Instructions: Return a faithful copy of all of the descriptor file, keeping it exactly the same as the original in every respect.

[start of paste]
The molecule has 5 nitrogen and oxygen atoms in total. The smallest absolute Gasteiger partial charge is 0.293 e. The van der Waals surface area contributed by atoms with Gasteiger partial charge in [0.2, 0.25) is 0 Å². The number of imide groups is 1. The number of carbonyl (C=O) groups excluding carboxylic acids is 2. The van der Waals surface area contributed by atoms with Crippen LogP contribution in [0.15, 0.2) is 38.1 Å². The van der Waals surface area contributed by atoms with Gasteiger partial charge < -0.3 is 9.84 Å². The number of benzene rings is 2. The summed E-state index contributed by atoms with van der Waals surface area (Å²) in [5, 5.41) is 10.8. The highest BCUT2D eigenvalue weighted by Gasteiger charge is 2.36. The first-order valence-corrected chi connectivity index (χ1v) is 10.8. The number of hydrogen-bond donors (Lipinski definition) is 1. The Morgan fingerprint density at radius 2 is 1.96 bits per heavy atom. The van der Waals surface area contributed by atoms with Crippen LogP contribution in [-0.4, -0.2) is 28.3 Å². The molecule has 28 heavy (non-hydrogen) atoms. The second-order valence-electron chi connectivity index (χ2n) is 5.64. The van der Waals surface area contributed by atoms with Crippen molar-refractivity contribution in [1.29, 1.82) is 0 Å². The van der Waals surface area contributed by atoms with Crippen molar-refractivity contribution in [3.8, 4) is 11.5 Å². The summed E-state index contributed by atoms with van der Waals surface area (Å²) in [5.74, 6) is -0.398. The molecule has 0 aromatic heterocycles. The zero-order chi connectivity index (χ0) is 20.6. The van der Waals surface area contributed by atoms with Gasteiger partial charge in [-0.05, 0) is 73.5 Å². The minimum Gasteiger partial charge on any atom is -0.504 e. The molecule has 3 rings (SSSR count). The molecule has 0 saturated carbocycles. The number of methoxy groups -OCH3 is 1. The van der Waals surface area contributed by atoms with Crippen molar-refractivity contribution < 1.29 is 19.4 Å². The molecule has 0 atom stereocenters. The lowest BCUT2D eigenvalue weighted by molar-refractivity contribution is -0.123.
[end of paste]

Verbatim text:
The molecule has 5 nitrogen and oxygen atoms in total. The smallest absolute Gasteiger partial charge is 0.293 e. The van der Waals surface area contributed by atoms with Gasteiger partial charge in [0.2, 0.25) is 0 Å². The number of imide groups is 1. The number of carbonyl (C=O) groups excluding carboxylic acids is 2. The van der Waals surface area contributed by atoms with Crippen LogP contribution in [0.15, 0.2) is 38.1 Å². The van der Waals surface area contributed by atoms with Gasteiger partial charge < -0.3 is 9.84 Å². The number of benzene rings is 2. The summed E-state index contributed by atoms with van der Waals surface area (Å²) in [5, 5.41) is 10.8. The highest BCUT2D eigenvalue weighted by Gasteiger charge is 2.36. The first-order valence-corrected chi connectivity index (χ1v) is 10.8. The number of hydrogen-bond donors (Lipinski definition) is 1. The Morgan fingerprint density at radius 2 is 1.96 bits per heavy atom. The van der Waals surface area contributed by atoms with Crippen LogP contribution in [-0.4, -0.2) is 28.3 Å². The molecule has 28 heavy (non-hydrogen) atoms. The second-order valence-electron chi connectivity index (χ2n) is 5.64. The van der Waals surface area contributed by atoms with Crippen molar-refractivity contribution in [1.29, 1.82) is 0 Å². The van der Waals surface area contributed by atoms with Crippen molar-refractivity contribution in [3.8, 4) is 11.5 Å². The summed E-state index contributed by atoms with van der Waals surface area (Å²) in [5.74, 6) is -0.398. The molecule has 0 aromatic heterocycles. The zero-order chi connectivity index (χ0) is 20.6. The van der Waals surface area contributed by atoms with Gasteiger partial charge in [-0.05, 0) is 73.5 Å². The minimum Gasteiger partial charge on any atom is -0.504 e. The molecule has 3 rings (SSSR count). The molecule has 0 saturated carbocycles. The number of methoxy groups -OCH3 is 1. The van der Waals surface area contributed by atoms with Crippen molar-refractivity contribution < 1.29 is 19.4 Å². The molecule has 0 atom stereocenters. The lowest BCUT2D eigenvalue weighted by molar-refractivity contribution is -0.123.